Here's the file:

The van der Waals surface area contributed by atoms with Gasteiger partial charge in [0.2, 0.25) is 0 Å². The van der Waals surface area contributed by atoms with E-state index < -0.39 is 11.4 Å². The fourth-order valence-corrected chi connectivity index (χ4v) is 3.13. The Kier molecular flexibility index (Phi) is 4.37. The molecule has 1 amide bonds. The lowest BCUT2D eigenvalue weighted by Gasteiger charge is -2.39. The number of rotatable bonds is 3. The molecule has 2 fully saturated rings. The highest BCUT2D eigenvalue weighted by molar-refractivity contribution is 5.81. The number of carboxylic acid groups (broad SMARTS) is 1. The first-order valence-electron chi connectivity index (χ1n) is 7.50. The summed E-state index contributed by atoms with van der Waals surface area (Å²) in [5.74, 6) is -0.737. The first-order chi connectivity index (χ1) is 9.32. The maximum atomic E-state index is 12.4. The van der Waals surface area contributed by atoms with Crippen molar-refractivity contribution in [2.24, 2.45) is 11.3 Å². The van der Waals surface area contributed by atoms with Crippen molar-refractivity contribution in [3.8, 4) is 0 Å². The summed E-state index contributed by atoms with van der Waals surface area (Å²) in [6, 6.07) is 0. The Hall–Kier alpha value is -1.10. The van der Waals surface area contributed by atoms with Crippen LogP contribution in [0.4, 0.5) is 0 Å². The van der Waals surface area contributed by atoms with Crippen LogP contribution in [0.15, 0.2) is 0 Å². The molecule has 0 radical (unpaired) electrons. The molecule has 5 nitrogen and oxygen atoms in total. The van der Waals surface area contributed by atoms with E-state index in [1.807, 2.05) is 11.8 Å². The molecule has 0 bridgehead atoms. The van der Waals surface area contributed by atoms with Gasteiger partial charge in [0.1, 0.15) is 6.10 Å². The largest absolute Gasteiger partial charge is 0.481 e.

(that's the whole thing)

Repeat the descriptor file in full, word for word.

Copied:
The van der Waals surface area contributed by atoms with Gasteiger partial charge in [0.2, 0.25) is 0 Å². The van der Waals surface area contributed by atoms with E-state index < -0.39 is 11.4 Å². The fourth-order valence-corrected chi connectivity index (χ4v) is 3.13. The Kier molecular flexibility index (Phi) is 4.37. The molecule has 1 amide bonds. The lowest BCUT2D eigenvalue weighted by Gasteiger charge is -2.39. The number of rotatable bonds is 3. The molecule has 2 fully saturated rings. The highest BCUT2D eigenvalue weighted by molar-refractivity contribution is 5.81. The number of carboxylic acid groups (broad SMARTS) is 1. The first-order valence-electron chi connectivity index (χ1n) is 7.50. The summed E-state index contributed by atoms with van der Waals surface area (Å²) in [5.74, 6) is -0.737. The first-order chi connectivity index (χ1) is 9.32. The maximum atomic E-state index is 12.4. The van der Waals surface area contributed by atoms with Crippen molar-refractivity contribution in [2.24, 2.45) is 11.3 Å². The van der Waals surface area contributed by atoms with Crippen molar-refractivity contribution in [3.8, 4) is 0 Å². The summed E-state index contributed by atoms with van der Waals surface area (Å²) in [6, 6.07) is 0. The Hall–Kier alpha value is -1.10. The van der Waals surface area contributed by atoms with Crippen LogP contribution in [0.4, 0.5) is 0 Å². The van der Waals surface area contributed by atoms with Crippen LogP contribution in [0.15, 0.2) is 0 Å². The molecule has 0 radical (unpaired) electrons. The molecule has 5 nitrogen and oxygen atoms in total. The van der Waals surface area contributed by atoms with E-state index in [1.807, 2.05) is 11.8 Å². The molecule has 0 bridgehead atoms. The van der Waals surface area contributed by atoms with Gasteiger partial charge in [0.1, 0.15) is 6.10 Å². The largest absolute Gasteiger partial charge is 0.481 e.